Carol Locatell, who had a memorable turn as the foulmouthed mother Ethel Hubbard in Friday the 13th Part V: A New Beginning and worked alongside Burt Reynolds in three films, has died. She was 82.
Locatell died April 11 at her home in Sherman Oaks after a long battle with cancer, her husband, songwriter and record producer Gregory Prestopino, told The Hollywood Reporter. They were together for 50 years.
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Locatell moved from Los Angeles to New York in the mid-1980s to shake up her career, and from her first audition there she landed a part on Broadway in Neil Simon’s Broadway Bound, which premiered in 1986. She then appeared in The Shadow Box in 1994 and in The Rose Tattoo a year later.
She first met Reynolds when she auditioned for him for a role in Simon’s Chapter Two at his dinner theater in Jupiter, Florida. She worked with him in Paternity (1981); Sharky’s Machine (1981), which he directed (she played a hooker in that); and Norman Jewison’s Best Friends (1982).
In Friday the 13th Part V: A New Beginning (1985), Locatell gained a legion of fans for her trashy turn as the short-tempered, stew-making Ethel, who lives with her son, Junior (Ron Sloan), on a farm next door to the Pinehurst Youth Development Center.
“The first time I got made up, I took one look at me and I thought, ‘OK, I know what I have to do,’” she recalled in an interview last year. “So I go outside and I find a pile of dirt and I put dirt on me, dirty [up my] hands, and I thought, ‘This is perfect.”
At horror-film conventions, Locatell’s interactions with the faithful “truly warmed my heart,” Sloan wrote on Facebook.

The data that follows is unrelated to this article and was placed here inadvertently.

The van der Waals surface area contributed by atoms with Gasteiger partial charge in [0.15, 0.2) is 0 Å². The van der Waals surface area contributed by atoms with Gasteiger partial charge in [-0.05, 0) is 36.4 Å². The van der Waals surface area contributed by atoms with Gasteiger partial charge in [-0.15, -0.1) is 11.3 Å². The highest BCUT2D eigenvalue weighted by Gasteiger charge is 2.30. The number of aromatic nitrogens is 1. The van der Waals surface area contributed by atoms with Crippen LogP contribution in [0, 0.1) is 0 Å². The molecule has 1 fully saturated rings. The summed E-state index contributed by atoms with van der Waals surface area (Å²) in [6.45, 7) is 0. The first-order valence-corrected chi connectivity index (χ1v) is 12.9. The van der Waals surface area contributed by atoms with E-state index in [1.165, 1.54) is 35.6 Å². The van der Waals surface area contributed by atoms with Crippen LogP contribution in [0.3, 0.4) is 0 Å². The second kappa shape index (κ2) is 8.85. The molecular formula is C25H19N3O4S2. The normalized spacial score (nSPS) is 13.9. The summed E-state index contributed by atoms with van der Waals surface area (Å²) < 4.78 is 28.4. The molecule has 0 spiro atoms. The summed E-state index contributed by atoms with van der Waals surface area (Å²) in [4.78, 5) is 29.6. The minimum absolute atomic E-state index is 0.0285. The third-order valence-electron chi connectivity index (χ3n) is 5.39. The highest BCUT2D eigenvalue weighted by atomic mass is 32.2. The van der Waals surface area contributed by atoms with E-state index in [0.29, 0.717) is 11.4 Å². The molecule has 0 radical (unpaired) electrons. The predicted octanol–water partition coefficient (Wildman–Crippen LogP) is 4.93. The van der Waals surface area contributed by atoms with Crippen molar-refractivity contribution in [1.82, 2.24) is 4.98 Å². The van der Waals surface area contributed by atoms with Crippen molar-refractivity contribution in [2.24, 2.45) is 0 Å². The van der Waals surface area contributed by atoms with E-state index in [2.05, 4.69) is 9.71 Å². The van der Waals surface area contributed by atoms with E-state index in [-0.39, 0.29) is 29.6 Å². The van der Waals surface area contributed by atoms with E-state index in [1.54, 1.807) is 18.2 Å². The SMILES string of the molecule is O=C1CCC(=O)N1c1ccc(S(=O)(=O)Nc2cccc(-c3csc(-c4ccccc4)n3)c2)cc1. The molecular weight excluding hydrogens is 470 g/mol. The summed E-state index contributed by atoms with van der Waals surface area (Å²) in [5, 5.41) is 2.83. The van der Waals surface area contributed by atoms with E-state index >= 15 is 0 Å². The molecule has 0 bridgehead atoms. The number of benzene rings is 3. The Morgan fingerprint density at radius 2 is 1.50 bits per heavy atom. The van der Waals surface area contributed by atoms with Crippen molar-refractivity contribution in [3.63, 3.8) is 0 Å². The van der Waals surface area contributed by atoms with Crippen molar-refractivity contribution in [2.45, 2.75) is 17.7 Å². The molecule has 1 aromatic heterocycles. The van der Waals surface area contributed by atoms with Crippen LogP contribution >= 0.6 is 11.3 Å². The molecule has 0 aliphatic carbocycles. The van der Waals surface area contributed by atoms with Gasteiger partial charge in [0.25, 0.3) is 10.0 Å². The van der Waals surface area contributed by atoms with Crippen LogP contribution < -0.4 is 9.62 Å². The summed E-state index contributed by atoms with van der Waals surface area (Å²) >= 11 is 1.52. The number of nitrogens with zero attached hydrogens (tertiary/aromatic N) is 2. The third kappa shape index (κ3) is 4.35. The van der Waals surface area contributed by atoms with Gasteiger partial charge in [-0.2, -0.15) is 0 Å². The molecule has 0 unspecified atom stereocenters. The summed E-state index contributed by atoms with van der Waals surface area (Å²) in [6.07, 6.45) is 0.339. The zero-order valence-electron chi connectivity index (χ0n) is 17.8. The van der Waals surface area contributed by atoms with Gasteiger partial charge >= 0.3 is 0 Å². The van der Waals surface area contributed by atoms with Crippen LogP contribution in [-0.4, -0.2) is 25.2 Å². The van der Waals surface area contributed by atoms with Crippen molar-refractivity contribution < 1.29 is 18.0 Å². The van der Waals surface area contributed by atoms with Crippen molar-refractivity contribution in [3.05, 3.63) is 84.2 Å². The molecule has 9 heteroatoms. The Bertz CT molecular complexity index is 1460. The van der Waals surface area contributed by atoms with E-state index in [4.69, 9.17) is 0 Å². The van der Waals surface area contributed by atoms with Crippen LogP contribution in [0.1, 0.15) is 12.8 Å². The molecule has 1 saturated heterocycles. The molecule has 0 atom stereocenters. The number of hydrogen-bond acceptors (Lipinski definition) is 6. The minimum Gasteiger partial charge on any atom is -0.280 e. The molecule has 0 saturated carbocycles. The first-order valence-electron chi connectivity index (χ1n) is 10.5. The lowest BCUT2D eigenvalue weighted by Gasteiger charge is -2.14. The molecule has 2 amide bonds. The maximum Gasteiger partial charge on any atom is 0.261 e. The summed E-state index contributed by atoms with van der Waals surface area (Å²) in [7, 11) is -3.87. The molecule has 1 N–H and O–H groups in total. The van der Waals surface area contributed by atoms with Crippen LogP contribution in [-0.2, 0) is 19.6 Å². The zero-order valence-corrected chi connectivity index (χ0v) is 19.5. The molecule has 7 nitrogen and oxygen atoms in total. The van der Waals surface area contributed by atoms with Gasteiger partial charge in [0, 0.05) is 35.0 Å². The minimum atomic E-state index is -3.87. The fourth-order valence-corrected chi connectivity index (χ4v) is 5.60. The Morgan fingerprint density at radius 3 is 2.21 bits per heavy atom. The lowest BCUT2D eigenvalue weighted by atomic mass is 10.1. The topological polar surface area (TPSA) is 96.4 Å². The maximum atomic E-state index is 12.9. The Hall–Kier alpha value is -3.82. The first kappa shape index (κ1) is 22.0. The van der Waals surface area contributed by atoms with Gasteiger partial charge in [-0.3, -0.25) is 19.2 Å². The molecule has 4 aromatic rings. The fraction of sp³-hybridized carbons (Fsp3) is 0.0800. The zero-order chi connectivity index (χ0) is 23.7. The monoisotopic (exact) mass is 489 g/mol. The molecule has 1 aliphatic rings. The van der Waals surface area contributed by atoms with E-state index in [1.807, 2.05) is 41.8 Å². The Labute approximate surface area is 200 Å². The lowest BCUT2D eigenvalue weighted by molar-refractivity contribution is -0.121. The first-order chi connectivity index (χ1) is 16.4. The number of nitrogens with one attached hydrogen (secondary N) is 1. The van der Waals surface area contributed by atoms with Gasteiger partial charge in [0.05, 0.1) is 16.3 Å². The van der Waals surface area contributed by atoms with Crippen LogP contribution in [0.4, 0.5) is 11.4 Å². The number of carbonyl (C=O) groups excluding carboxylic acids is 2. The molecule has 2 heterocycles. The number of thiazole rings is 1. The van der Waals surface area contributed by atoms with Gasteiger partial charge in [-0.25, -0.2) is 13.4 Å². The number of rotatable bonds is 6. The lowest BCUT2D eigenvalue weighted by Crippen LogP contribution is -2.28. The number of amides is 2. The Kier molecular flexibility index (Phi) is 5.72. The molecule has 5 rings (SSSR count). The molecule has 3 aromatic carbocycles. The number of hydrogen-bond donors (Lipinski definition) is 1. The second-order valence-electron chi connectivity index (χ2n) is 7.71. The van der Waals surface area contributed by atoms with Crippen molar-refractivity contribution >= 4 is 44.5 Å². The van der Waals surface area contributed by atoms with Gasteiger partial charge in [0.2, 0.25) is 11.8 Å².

She asked “every single fan the question, ‘Do you want me to flip you off, or what line would you like as an autographed on your picture?” he noted. “She would offer lines like, ‘You big dildo, eat your fucking slop’ [or] ‘Who the fuck are you and what the fuck do you want?’ … Her sailor mouth will truly be missed at the next convention.”
An only child, Locatell was born in Atlanta on Dec. 13, 1940. She was raised in San Mateo, California, and sent by her mom to a Catholic boarding school when she was 4. She attended San Francisco State University but left when she was hired to play one of the Pigeon sisters in the first road company of Simon’s The Odd Couple.
In the early ’60s, CBS brought her Los Angeles as the network was looking to revive a version of the studio system, her husband said.
Locatell made her onscreen debut on an episode of The Flying Nun in 1967, and she would show up on It Takes a Thief, Medical Center, The Smith Family, Bonanza, Mannix, M*A*S*H, Police Woman, Dynasty, Ally McBeal, NYPD Blue, Grey’s Anatomy, Mad Men, Scandal, Station 19 and Shameless.
Her big-screen résumé also included Coffy (1973), Sammy (1977), The Daytrippers (1996), Bug (2002) and The Family Stone (2005).
She originated the role of Fonsia Dorsey in D.L. Coburn’s The Gin Game at American Theatre Arts in Los Angeles in 1976.
Locatell kept acting after surviving tongue cancer eight years ago, Prestopino said, and preferred working in the theater above all else. “She would project her voice, and you could hear every word, but she was not stentorious,” he said. “She had a wonderful instrument that could fill the room.”
1:30 p.m. A previous version of this obituary had an mislabeled photo from Everett Collection that was not Locatell.
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